After 15 editions in Poland’s former capital, one thing remained certain: Unsound Festival has trustworthy curators. It seemed showcases were planned with the same outlook Unsound has built its foundation on: surprise, experience and experiment. The festival grows in depth each edition and matures its audience in turn; by the end of the week, all the senses had been stimulated by art anywhere in the range from laser beams to the scent of ambient music.
On Tuesday evening, as festival goers were still warming up to the tight schedule, Polish duo Siksa — who’s name is a nod to an immoral Polish girl — took the stage at Manggha, the Japanese culture museum. Most of her show consisted of her shouting at the crowd with an English translation above her head. But it was strangely compelling. Although the translation may have only been partially complete, her anti-abusive message remained clear as she stripped part of her costume of silver braids and a Japanese style gown, she dared the crowd to sexualize her with her breast exposed. Whether screaming about self-respect or sexism, she taunted the crowd by acting on the brink of losing control just as she regained her composure. After hugging, crying and even spitting on the crowd, she eventually took a bow and the deep, rumbling, distorted bass finally went quiet.
Part of the success of Unsound’s programming is its unpredictability. That’s what makes it difficult to pass on an event you may not be familiar with. The Wednesday morning steel guitar session courtesy of Mike Cooper was another example of that. The UK expat left England decades ago to explore South-East Asia and has been producing music and collecting Hawaiian shirts ever since.
As one of the rare morning musical showcases, Cooper set up his gear sometime around 11:30 a.m. Amidst his self-proclaimed technical difficulties, he began to build slow, reverberating loops of strings over the screeching of his metal pick. The crowd was sitting, meditative and focused throughout, especially as Cooper started to interject deep, echoing vocal loops.
His aging voice suited his desperate lyrics perfectly and the combination mirrored the pleasant balance of his layered soundscape. It sounded like the reverberating birds in a moist morning sun. Although bookended in the overall program by two physically demanding acts, Cooper’s performance proved a peaceful and welcome interlude.
Although most of the week at Unsound is comprised of performances outside of the club, their 15th edition proved that they are still more than comfortable in throwing great parties. Not all the music at Unsound is danceable; actually, there may be less popular dance music than anything else. But, the acts like PTU, whom can straddle the fence with finesse between industrial noise and club-ready rhythms, proved to be a big hit in Krakow.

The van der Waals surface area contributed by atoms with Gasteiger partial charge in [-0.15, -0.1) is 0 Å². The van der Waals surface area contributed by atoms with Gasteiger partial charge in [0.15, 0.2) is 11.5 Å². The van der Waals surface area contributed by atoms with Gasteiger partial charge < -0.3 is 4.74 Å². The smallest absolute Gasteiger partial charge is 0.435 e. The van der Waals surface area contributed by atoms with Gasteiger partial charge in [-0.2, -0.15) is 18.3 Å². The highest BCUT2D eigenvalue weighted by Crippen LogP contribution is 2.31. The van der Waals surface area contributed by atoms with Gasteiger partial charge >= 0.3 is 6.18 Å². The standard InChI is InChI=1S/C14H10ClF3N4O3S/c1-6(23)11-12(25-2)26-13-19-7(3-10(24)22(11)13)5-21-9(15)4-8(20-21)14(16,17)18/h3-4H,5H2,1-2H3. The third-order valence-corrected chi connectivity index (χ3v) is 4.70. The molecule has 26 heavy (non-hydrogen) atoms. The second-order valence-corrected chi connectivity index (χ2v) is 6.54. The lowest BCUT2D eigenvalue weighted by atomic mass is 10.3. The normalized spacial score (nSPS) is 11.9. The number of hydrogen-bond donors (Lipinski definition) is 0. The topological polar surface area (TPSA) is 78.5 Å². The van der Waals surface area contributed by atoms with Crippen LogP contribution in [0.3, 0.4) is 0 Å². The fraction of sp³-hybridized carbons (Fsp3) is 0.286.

The Russian duo of Alina Izolenta and Kamil Ea were set up with their analog gear in the second room of Hotel Forum, for the first of three club-oriented events. The former communist hotel looks just like that old-cigarette-smelling, dirty carpeted and yellowy-lit hotel seen all over the world so many times before. PTU flourished under the musty, dated décor and red, flashing strobes. Their set was a fluctuation of deep and dub techno, jumping to thrashing cymbals and suspenseful, booming lows. It was the kind of performance that leaves you pondering what this duo is capable of on other world-class sound systems.
One unique aspect of Unsound’s venue choices is that while the programming is unique for the space, it never feels that way. Preceded by the London-based, Nigerian digital improviser Klein and the ambiance of Laurel Halo, Giant Swan had almost nothing musically to do with the acts that played before them. Yet, as soon as they began their hour-long onslaught of thumping bass, acidic noise and drums, the Manggha centre seemed like any other techno club across Europe. Actually, the people jumping in the crowd that night, were some of the most enthusiastic I saw all week.
Rabih Beaini/Vincent Moon (DE/FR):
Although it’s difficult to immediately process such a contrasting variety of musical experiences in such a short time, the visual performances of Unsound were particularly remarkable. Rogue French filmmaker Vincent Moon’s live cinema project Hibridos was paired with the live sound from Germany’s Rabih Beaini in a paralyzing ethnographic portrayal. What started as a densely packed South American religious parade slowly morphed into a much more dramatic trip. Touching on ideas of religion, sexuality and ritualistic drug use in Amazonian cults, the visually hallucinogenic journey was captivating and almost frightening. As like most Unsound events, the sound at the theatre was excellent and added to the already intense production. Afterwards, both Moon and Beaini turned towards the crowd for a bow that seemed to exhale a large breath of emotion and relief from both filmmaker and scorer.